The more things stay the same, the more they change. That malapropism best sums up the results of the eighth “State of Agile Survey,” which drew nearly 5,000 respondents.
The survey, executed by agile project management software provider VersionOne, found that the key benefits of agile (shorter time to market, better quality code and more), the methods used (Scrum, pair programming, Kanban), and the success factors remain the same.
But change is being seen in terms of how organizations that identify themselves as agile are adapting their practices to meet their own realities. For instance, one organization might have distributed teams on different floors of a building or in locations around the globe. The way that group implements agile will be different from a shop in which all developers, QA engineers and stakeholders are in the same office.
According to the survey, the number of teams practicing distributed agile rose from 35% last year to 76% this year. That doubling is due to the fact that distributed teams are the norm in today’s world, and as agile becomes the norm for developing products, the two are coming together.
“The bandwidth of communication is better when people are face to face,” said Robert Holler, CEO of VersionOne. “Agile promotes that. Immediate feedback, collaboration in a room, those might be best agile practices, but it’s not a reality” for many organizations today.
“Agile has had to adapt to that reality. People are using Skype and video conferences, attempting to overcome the fact that teams aren’t sitting next to each other,” he added. “Now, that’s not a challenge that can’t be overcome by good technology and trust across the teams, but the ideal (for agile practices) would be to have them all sitting together in the same room.”
Because not all organizations are equal, the way they are agile is not equal, so the definition of what it means to be agile has changed a bit, according to Holler. “In the early days of agile, agilists didn’t want to see the definition adapt. But that’s not being agile,” he noted wryly.
“It has run up against a new reality. I have always promoted agile as a spectrum. You had a strict definition at one end, but that doesn’t mean the spectrum didn’t exist. So what we’ve really seen is this adaptation of what is really agile. It has to adapt to the reality of an organization. Pure agile is going to be very difficult. As a consultant, you have to understand how organizations operate and progress them down a path toward a vision of agile, and not force them to do all of it right away.
“It’s a big change-management issue,” he continued. “Adoption has to be very incremental, very adaptive, and tailored to an organization because of differences in culture and in skill set. They may go down different paths to get there.”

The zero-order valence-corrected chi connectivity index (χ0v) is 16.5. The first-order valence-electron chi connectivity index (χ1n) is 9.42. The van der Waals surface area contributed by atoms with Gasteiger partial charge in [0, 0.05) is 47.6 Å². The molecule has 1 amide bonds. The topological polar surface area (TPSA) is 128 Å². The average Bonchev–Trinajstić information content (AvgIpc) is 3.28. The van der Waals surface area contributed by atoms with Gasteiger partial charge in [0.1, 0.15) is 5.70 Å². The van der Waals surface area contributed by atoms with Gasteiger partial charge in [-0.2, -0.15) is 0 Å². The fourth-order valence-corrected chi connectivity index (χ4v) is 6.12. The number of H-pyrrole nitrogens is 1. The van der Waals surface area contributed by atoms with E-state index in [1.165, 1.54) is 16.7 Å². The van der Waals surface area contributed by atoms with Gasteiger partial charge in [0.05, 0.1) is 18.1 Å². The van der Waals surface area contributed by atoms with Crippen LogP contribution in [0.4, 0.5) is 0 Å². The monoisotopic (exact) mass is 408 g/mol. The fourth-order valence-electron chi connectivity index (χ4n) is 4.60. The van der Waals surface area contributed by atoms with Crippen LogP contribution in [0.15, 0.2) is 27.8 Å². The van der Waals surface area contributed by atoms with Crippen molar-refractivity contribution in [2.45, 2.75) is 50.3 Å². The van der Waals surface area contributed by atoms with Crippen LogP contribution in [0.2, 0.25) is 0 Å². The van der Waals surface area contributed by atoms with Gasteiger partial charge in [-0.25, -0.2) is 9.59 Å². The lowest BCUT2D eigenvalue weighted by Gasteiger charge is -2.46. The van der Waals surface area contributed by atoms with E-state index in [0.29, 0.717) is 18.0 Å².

But it certainly appears that most organizations are on the path. According to the survey, 88% of respondents had good knowledge of what agile is, up from 80% two years ago. More than 72% of respondents have at least two years of practicing agile, up from 50% last year. This year, 38% of respondents said their organizations had 10 or more teams practicing agile, up from 30% last year. And 60% said they have more than six agile projects going on, an increase from the 41% who reported that last year.
“What this shows us,” Holler said, “is that you basically have to be sticking your head in the sand to not know about agile.”
VersionOne has created a website called stateofagile.com, where readers can find not only the results of this year’s survey, but can also look back at the others through the years to track trends and see how agile has evolved over the years.
One final point: Holler said there is a fundamental difference between “doing” agile and “being” agile. “You start out doing agile, and nirvana is being agile,” he said.
To get there requires more than just picking up a bunch of tools and implementing daily stand-up meetings, or changing the name of “tasks” to stories. That’s “doing” agile. To be agile requires a change in culture, a change in thinking about how software is delivered, a change in thinking about the roles within the organization and how they all can get on board with faster delivery of products while cutting down on costly errors.
That, Holler said, takes “incremental, thoughtful, methodical steps. It’s not ‘Here’s everything you need to be agile, now go and do it.’ ”
David Rubinstein is editor-in-chief of SD Times.